The CPI(M) on Thursday opposed the Railways’ decision to allow private entities in passenger train operations, saying the move undermines the basis of India’s self-reliant economy and should be cancelled.
The Railways on Wednesday formally kickstarted the process to allow private players to operate passenger trains on its network by inviting request for qualifications (RFQ) for participation on 109 pairs of routes through 151 modern trains.
In a statement titled, “Privatisation of Railways would mean self-subservience, not self-reliance”, the CPI(M) said, The private sector utilising the network established over centuries with all the required infrastructure will run passenger trains making super profits.”
The Indian Railways remains as the most important network uniting our country and providing public transportation for crores of our people. The livelihood of crores of our people are dependent on the railways. Such privatisation undermines the basis of India’s self-reliant economy, the Left party said in a statement.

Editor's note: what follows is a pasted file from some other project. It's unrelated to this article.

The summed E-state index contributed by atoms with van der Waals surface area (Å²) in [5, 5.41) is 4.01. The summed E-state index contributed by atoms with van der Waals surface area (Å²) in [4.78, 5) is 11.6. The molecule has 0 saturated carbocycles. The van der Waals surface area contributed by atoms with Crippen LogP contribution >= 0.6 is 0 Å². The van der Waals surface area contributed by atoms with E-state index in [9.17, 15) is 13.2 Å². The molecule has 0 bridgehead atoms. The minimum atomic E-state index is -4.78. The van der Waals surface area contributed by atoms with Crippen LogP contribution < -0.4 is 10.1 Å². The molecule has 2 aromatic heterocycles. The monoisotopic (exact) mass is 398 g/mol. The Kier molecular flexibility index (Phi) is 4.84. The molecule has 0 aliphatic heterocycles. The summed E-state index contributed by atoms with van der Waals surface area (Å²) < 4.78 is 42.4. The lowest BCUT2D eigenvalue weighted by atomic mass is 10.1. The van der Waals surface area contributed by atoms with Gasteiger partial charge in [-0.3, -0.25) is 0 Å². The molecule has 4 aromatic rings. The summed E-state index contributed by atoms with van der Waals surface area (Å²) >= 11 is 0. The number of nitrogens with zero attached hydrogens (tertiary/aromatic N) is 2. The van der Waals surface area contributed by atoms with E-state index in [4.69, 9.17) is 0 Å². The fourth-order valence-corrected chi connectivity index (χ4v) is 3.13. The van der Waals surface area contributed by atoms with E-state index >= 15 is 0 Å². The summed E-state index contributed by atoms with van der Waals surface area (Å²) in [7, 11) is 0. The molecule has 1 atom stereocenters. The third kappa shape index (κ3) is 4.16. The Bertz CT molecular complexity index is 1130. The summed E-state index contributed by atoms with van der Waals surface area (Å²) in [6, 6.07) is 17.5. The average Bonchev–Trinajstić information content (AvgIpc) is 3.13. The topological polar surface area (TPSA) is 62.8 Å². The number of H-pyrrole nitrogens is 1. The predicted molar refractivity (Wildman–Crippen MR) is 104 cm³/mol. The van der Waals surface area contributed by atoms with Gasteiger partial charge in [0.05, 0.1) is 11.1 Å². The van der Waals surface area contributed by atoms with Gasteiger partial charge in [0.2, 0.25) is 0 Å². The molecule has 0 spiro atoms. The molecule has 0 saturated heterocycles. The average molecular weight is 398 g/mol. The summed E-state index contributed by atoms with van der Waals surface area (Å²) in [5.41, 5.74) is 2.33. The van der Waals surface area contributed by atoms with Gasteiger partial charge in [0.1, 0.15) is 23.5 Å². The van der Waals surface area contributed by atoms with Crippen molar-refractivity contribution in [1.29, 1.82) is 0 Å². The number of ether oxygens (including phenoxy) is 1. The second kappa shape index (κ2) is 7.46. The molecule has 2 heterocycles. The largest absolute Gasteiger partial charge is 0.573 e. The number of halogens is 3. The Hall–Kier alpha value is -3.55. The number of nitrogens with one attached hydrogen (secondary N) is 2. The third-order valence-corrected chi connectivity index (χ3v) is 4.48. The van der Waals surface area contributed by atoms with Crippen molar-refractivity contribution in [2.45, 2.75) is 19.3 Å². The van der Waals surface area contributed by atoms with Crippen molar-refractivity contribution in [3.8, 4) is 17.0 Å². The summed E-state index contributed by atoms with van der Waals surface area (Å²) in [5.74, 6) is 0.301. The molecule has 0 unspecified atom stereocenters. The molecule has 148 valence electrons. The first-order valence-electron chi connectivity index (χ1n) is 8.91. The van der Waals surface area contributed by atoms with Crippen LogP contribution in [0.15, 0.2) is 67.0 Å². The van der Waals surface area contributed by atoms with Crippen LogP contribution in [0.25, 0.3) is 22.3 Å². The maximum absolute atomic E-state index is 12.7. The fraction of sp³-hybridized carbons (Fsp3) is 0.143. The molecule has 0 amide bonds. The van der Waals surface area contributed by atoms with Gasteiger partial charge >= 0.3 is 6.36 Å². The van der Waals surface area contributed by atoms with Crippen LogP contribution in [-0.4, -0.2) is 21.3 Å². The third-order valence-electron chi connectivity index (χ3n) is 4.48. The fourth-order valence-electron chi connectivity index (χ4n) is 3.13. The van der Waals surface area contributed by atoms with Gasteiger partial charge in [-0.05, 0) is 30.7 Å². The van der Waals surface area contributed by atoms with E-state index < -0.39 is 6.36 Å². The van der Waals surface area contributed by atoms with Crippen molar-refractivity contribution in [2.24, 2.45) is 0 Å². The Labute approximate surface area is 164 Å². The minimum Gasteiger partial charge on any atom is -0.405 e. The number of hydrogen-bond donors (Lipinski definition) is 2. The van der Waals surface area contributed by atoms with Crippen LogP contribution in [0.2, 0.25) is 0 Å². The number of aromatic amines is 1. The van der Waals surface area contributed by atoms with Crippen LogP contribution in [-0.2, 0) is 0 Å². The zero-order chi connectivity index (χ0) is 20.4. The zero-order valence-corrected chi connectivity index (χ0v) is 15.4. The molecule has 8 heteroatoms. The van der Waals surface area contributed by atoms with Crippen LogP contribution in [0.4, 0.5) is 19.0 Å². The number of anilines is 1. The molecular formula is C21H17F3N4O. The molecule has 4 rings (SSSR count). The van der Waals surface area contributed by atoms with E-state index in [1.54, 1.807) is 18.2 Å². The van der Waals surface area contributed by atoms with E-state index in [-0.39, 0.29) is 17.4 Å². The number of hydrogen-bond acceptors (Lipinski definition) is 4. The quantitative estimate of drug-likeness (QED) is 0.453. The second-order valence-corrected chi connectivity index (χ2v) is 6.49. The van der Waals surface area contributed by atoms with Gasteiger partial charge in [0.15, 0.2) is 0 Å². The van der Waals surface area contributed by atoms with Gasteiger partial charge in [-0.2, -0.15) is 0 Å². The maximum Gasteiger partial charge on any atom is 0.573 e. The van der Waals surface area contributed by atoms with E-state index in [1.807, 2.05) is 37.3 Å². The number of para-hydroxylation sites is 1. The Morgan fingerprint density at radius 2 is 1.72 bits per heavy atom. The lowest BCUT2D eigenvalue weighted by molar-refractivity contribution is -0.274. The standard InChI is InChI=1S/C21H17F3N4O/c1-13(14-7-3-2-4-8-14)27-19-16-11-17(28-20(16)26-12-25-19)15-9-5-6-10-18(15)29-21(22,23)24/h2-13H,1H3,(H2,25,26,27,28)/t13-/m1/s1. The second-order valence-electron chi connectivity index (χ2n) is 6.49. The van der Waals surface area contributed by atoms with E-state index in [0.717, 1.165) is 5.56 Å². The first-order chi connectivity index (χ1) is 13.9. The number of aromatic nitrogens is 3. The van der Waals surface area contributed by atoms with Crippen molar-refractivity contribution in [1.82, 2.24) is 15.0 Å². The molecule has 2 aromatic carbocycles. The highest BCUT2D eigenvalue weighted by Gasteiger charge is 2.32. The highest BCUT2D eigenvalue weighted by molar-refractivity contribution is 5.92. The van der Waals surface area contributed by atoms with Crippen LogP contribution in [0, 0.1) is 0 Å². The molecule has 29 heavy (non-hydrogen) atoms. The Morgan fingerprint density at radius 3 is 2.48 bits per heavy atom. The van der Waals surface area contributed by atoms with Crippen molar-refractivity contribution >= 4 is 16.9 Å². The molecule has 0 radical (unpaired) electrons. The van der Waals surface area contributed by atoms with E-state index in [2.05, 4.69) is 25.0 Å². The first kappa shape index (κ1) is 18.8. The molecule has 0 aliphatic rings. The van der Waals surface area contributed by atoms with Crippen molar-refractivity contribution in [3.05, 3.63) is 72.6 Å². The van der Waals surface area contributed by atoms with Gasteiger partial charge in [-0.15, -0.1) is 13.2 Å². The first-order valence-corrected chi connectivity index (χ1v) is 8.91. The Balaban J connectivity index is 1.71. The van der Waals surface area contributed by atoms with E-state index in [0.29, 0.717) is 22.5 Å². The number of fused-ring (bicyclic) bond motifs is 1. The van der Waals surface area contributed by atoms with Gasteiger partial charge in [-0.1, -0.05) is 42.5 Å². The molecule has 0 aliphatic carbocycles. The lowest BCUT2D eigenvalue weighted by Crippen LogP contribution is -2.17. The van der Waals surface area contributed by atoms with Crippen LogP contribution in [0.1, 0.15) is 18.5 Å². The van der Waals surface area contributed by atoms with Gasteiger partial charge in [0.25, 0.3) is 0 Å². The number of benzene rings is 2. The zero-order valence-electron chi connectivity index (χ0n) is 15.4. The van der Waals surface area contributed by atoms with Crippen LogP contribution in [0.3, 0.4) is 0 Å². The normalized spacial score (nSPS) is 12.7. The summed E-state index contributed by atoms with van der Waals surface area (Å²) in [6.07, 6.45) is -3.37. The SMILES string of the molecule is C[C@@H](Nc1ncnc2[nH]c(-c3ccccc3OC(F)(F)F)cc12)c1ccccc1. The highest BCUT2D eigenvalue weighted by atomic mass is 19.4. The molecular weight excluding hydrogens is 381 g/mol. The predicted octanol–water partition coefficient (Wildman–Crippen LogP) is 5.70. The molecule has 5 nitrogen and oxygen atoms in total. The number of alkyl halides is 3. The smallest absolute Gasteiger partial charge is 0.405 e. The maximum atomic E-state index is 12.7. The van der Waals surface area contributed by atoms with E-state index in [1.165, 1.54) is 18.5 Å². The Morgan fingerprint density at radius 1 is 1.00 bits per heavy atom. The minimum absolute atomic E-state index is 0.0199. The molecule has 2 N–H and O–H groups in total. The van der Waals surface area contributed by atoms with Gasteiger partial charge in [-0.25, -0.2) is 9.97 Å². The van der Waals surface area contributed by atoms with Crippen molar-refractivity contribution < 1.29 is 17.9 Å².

It said that contrary to the claim that the move will boost job generation, past experiences in other countries have shown that such privatisation results in huge job losses and create insecurity among crores of employees.
The Central Government and Prime Minister (Narendra) Modi refuse to learn from international experience of how such privatisation of public transport has imposed unprecedented difficulties and burdens on the people. The Indian Railways is a public service. It is not a profit-generating enterprise. This character cannot be undermined, it said.
The party also criticised the move saying that the RFQ has been floated at a time when it is exposed how globally, as well as in the country, reckless privatisation of health facilities have hampered the fight against the coronavirus.
Health, education, public transport are public services that need to be strengthened and not weakened through privatisation. The Politburo of the CPI(M) calls upon the central government to rescind this decision, it said.
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